2. Applying proprietary precision gene editing technology for developing therapeutics for treating genetic diseases caused by a point mutation.

Over 6,000 human genetic diseases are caused by a point mutation. Recent development in CRISPR technology generates hope of cure for those diseases. Current CRISPR- based gene-editing approaches rely on generating double strand DNA breaks (DSB) which facilitate homologous recombination (HR) near the breaking site for gene correction. Unfortunately, these approaches have two main limitations: somatic cells do not have HR activity or have very low HR activity, and DNA double strand breaks are highly oncogenic. As a result, the CRISPR-HR- based technology has limited therapeutic potential at its current form.

We designed a new CRISPR gene editing platform that does not generate DSB and does not use HR for gene correction (Jin, Shengkan; Collantes, Juan. Nuclease-independent targeted gene editing platform and uses thereof. PCT/US16/42413, patent pending). Instead, the new platform uses a nuclease deficient Cas9 for sequence recognition and a RNA based recruitment of cytidine deaminase or adenosine deaminase for C to T or A to G base correction. The technology overcomes the main limitations of the HR- based gene editing technologies and has excellent potential for development of therapeutics which aim to correct point mutations in somatic tissues in patients. We are working on proof-of-concept therapeutics in treating a number of important genetic diseases in cellular and animal models.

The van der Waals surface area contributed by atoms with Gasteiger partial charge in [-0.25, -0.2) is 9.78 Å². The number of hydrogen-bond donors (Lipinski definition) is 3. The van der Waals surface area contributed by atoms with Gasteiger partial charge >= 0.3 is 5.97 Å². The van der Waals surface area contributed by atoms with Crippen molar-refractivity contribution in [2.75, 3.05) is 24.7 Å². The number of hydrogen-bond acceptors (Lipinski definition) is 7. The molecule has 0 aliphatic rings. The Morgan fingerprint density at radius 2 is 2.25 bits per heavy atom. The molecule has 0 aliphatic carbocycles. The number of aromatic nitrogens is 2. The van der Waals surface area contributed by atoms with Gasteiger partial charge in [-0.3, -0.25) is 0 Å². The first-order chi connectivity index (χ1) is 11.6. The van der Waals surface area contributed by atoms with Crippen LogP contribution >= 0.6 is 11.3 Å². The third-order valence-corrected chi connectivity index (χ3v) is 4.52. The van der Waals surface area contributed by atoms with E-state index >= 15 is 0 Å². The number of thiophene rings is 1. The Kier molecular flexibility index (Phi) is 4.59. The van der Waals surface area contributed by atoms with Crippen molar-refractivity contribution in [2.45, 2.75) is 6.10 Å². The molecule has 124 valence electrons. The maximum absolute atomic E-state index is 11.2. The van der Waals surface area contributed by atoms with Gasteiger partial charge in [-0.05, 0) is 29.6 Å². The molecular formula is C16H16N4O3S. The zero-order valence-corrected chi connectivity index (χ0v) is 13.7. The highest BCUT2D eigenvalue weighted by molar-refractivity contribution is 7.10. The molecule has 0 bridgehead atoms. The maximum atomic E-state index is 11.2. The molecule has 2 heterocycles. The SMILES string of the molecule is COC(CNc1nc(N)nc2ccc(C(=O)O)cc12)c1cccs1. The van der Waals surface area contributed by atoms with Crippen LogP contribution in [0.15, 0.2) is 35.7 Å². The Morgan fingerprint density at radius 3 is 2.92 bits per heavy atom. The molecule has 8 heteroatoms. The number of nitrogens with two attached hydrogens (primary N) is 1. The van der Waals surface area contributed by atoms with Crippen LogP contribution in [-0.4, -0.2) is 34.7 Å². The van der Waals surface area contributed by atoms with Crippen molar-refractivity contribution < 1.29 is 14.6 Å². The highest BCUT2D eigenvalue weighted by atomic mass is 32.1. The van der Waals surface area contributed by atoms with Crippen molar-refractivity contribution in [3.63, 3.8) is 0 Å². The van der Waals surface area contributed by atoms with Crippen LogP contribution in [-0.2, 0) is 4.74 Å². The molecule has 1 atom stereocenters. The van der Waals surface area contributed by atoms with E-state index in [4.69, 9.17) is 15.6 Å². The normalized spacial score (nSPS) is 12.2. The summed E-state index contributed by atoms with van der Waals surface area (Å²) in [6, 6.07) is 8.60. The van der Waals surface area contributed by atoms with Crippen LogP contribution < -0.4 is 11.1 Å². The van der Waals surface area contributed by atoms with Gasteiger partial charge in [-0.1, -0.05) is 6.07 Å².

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Division of Life Sciences Graduate Program Office
Rutgers, The State University of New Jersey
Nelson Lab-604 Allison Rd
Piscataway, NJ 08854
Phone: 848.445.9517